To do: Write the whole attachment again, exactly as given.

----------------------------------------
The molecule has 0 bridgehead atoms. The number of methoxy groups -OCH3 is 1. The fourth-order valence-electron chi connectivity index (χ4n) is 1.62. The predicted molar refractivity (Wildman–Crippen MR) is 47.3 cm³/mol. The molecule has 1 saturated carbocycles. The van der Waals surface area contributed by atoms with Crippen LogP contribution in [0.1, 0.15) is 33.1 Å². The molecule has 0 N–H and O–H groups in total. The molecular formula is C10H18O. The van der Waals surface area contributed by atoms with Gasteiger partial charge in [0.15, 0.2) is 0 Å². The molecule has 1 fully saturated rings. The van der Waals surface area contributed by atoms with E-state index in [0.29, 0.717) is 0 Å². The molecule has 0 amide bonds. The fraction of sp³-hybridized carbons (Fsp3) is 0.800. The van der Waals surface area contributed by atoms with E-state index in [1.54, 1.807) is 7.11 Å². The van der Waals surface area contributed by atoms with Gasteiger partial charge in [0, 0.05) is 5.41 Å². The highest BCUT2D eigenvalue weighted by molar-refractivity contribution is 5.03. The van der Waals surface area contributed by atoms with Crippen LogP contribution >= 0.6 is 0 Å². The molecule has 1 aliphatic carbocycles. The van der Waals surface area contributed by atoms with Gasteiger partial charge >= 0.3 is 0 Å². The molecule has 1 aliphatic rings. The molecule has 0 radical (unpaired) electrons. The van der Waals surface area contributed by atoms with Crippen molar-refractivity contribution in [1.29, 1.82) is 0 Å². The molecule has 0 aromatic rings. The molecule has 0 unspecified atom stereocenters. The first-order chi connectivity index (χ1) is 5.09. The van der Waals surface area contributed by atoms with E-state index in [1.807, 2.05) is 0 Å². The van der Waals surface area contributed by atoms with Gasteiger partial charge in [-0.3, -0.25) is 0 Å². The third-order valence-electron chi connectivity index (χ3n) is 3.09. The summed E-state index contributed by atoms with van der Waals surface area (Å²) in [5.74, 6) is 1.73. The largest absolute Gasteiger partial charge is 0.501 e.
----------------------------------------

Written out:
The molecule has 0 bridgehead atoms. The number of methoxy groups -OCH3 is 1. The fourth-order valence-electron chi connectivity index (χ4n) is 1.62. The predicted molar refractivity (Wildman–Crippen MR) is 47.3 cm³/mol. The molecule has 1 saturated carbocycles. The van der Waals surface area contributed by atoms with Crippen LogP contribution in [0.1, 0.15) is 33.1 Å². The molecule has 0 N–H and O–H groups in total. The molecular formula is C10H18O. The van der Waals surface area contributed by atoms with Gasteiger partial charge in [0.15, 0.2) is 0 Å². The molecule has 1 fully saturated rings. The van der Waals surface area contributed by atoms with E-state index in [0.29, 0.717) is 0 Å². The molecule has 0 amide bonds. The fraction of sp³-hybridized carbons (Fsp3) is 0.800. The van der Waals surface area contributed by atoms with E-state index in [1.54, 1.807) is 7.11 Å². The van der Waals surface area contributed by atoms with Gasteiger partial charge in [0, 0.05) is 5.41 Å². The highest BCUT2D eigenvalue weighted by molar-refractivity contribution is 5.03. The van der Waals surface area contributed by atoms with Crippen LogP contribution >= 0.6 is 0 Å². The molecule has 1 aliphatic carbocycles. The van der Waals surface area contributed by atoms with Gasteiger partial charge >= 0.3 is 0 Å². The molecule has 1 aliphatic rings. The molecule has 0 radical (unpaired) electrons. The van der Waals surface area contributed by atoms with Crippen molar-refractivity contribution in [1.29, 1.82) is 0 Å². The molecule has 0 aromatic rings. The molecule has 0 unspecified atom stereocenters. The first-order chi connectivity index (χ1) is 5.09. The van der Waals surface area contributed by atoms with E-state index in [1.807, 2.05) is 0 Å². The van der Waals surface area contributed by atoms with Gasteiger partial charge in [-0.3, -0.25) is 0 Å². The third-order valence-electron chi connectivity index (χ3n) is 3.09. The summed E-state index contributed by atoms with van der Waals surface area (Å²) in [5.74, 6) is 1.73. The largest absolute Gasteiger partial charge is 0.501 e.